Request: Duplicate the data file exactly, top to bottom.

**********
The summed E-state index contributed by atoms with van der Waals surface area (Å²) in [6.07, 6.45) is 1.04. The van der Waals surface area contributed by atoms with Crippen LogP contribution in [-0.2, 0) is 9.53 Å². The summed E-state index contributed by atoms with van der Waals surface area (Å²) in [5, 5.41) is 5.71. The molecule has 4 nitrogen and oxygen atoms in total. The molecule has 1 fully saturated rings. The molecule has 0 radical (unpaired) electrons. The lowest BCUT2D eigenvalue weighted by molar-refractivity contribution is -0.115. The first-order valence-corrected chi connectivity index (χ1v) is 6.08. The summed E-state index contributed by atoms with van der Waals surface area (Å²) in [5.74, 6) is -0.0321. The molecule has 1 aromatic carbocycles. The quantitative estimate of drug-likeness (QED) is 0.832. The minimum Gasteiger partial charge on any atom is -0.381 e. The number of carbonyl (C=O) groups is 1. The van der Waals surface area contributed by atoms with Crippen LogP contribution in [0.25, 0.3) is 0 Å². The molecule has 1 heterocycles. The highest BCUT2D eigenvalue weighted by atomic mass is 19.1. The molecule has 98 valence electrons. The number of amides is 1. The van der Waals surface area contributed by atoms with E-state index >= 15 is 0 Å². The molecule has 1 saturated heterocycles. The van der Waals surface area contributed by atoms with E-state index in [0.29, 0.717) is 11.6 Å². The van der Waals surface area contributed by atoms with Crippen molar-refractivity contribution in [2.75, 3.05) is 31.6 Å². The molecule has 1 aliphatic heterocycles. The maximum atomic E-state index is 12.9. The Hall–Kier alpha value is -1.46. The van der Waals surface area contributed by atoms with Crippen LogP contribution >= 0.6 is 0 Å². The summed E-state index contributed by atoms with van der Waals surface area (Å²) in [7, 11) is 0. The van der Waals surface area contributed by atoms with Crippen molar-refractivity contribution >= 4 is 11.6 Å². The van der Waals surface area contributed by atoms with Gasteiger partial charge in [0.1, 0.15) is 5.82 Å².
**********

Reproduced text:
The summed E-state index contributed by atoms with van der Waals surface area (Å²) in [6.07, 6.45) is 1.04. The van der Waals surface area contributed by atoms with Crippen LogP contribution in [-0.2, 0) is 9.53 Å². The summed E-state index contributed by atoms with van der Waals surface area (Å²) in [5, 5.41) is 5.71. The molecule has 4 nitrogen and oxygen atoms in total. The molecule has 1 fully saturated rings. The molecule has 0 radical (unpaired) electrons. The lowest BCUT2D eigenvalue weighted by molar-refractivity contribution is -0.115. The first-order valence-corrected chi connectivity index (χ1v) is 6.08. The summed E-state index contributed by atoms with van der Waals surface area (Å²) in [5.74, 6) is -0.0321. The molecule has 1 aromatic carbocycles. The quantitative estimate of drug-likeness (QED) is 0.832. The minimum Gasteiger partial charge on any atom is -0.381 e. The number of carbonyl (C=O) groups is 1. The van der Waals surface area contributed by atoms with Crippen LogP contribution in [0.25, 0.3) is 0 Å². The molecule has 1 heterocycles. The highest BCUT2D eigenvalue weighted by atomic mass is 19.1. The molecule has 98 valence electrons. The number of amides is 1. The van der Waals surface area contributed by atoms with E-state index >= 15 is 0 Å². The molecule has 1 saturated heterocycles. The van der Waals surface area contributed by atoms with E-state index in [0.29, 0.717) is 11.6 Å². The van der Waals surface area contributed by atoms with Crippen molar-refractivity contribution in [2.75, 3.05) is 31.6 Å². The molecule has 1 aliphatic heterocycles. The maximum atomic E-state index is 12.9. The Hall–Kier alpha value is -1.46. The van der Waals surface area contributed by atoms with Crippen LogP contribution >= 0.6 is 0 Å². The summed E-state index contributed by atoms with van der Waals surface area (Å²) in [7, 11) is 0. The van der Waals surface area contributed by atoms with Crippen molar-refractivity contribution >= 4 is 11.6 Å². The van der Waals surface area contributed by atoms with Gasteiger partial charge in [0.1, 0.15) is 5.82 Å².